Profanity: There’s A Time and A Place…


While many Americans expected to be privy to the Senate’s Permanent Investigations subcommittee hearings on Goldman Sachs this April, I doubt anyone would have anticipated the derogatory turn in the trial’s proceedings as Michigan Sen. Carl Levin read executive emails in blunt verbatim.

The Democratic chairman neglected to censor himself as he continually quoted Thomas Montag, Goldman’s former head of sales and trading, as the executive described what he referred to as “one s***ty deal.”

Levin repeated the curse word eleven times while questioning Daniel Sparks, the former head of Goldman’s mortgage department, who allegedly encouraged his division to make the deals. 

News coverage of Levin’s dubious interrogation tactics was streamed live by CNBC. 

Of course, Levin is hardly the first government official to suffer a very public lapse in verbal judgment.  In fact, just the week before, Britain’s incumbent Prime Minister Gordon went under fire in the UK press for an electoral gaffe that is now being referred to as Bigotgate.

But when you factor in the abrasive quality of Levin’s recitation alongside the fact that the news cameras were in plain sight, a little scrutiny seems called for.  Especially since the senator’s grandstanding served no purpose other than to detract attention away from the already inflammatory foundation of the trial.

The purpose of the hearings is to examine Goldman’s part in the 2007 housing market crash and the ensuing financial crisis last year and allegations of the firm’s disreputable mortgage practices.

Even if I were to put aside the argument that profanity doesn’t belong on any airwaves, televised or otherwise, I would still feel compelled to point out the complete impropriety of Sen. Levin’s obscene recitation.

Of course, I realize that there are instances when use of profanity is a measure of disrespect.  In fact, Leesville’s code of student conduct even differentiates between a slip of the tongue and a verbal attack. 

Moreover, while the Wake County Public School Board specifies against profane language towards a staff member, Leesville also holds students accountable for cursing at another student.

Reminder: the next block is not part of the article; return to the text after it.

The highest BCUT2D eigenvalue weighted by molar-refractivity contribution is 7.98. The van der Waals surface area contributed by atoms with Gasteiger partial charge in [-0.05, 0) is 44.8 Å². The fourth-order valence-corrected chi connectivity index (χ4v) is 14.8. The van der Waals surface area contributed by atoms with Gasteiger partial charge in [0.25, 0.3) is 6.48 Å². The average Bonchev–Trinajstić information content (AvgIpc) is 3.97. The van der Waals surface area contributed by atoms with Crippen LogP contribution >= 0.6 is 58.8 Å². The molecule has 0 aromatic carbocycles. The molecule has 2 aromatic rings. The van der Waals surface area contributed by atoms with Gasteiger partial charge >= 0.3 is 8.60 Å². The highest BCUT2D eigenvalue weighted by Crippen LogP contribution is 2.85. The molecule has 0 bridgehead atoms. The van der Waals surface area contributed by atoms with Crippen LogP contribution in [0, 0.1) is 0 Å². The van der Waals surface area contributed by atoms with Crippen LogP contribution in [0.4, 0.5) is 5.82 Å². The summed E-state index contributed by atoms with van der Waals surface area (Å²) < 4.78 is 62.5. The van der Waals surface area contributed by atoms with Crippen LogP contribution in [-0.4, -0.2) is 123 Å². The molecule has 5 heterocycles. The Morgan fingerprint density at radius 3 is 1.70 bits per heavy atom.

Leesville considers a violation of that policy worth of the discipline as theft, defacing school property, and fighting, all of which usually result in several days of Out-Of-School (OSS) suspension because it can be so offensive.

“That’s why it [the student handbook] says at someone,” said Principal Lyons. “When someone curses at someone it’s like a verbal assault.  They don’t have to hit anyone—that’s battery.  But if the person is made to feel threatened or uneasy because of someone’s language then something needs to be done.”

Along these lines, something needs to be done about Sen. Levin’s behavior on April 27.  Not because he victimized Goldman Sachs because I don’t believe that was the case.  But because every American should feel uneasy when a government official seems so blasé over speaking so unprofessionally while overseeing the investigation of a national matter.

And although he doesn’t owe Goldman Sachs an apology, his position of authority demanded better from him. 

Especially when I have no doubt that a man with Levin’s experience could have found a more suitable way to present a tough exterior.   Carl Levin is a thirty-year veteran of the Senate who made the conscious choice to use profanity while chairing a congressional sub-committee. 

After a week to let the dust settle, maybe it is time he apologizes for making such an ill-advised decision.

Since politicians achieve office by putting their best face forward, it stands to reason that their expected to serve office in the same manner that won them their jobs in the first place.

Personally, while I prefer to imagine that politicians live with same lily-white personalities behind closed doors that they effect in front of the cameras, I don’t care if Sen. Levin likes using colorful language—in private.  In public, however, and in the Senate especially, Levin is representing the state of Michigan first and as such, his personal feelings come a far second.  

If he is as outraged as most Americans by the shenanigans of Goldman Sachs, then that’s great.  I’m glad he and his constituents are on the same page.  But if the senator truly wants to do right by the people, he—and his colleagues—have to learn to leave the histrionics at the door.


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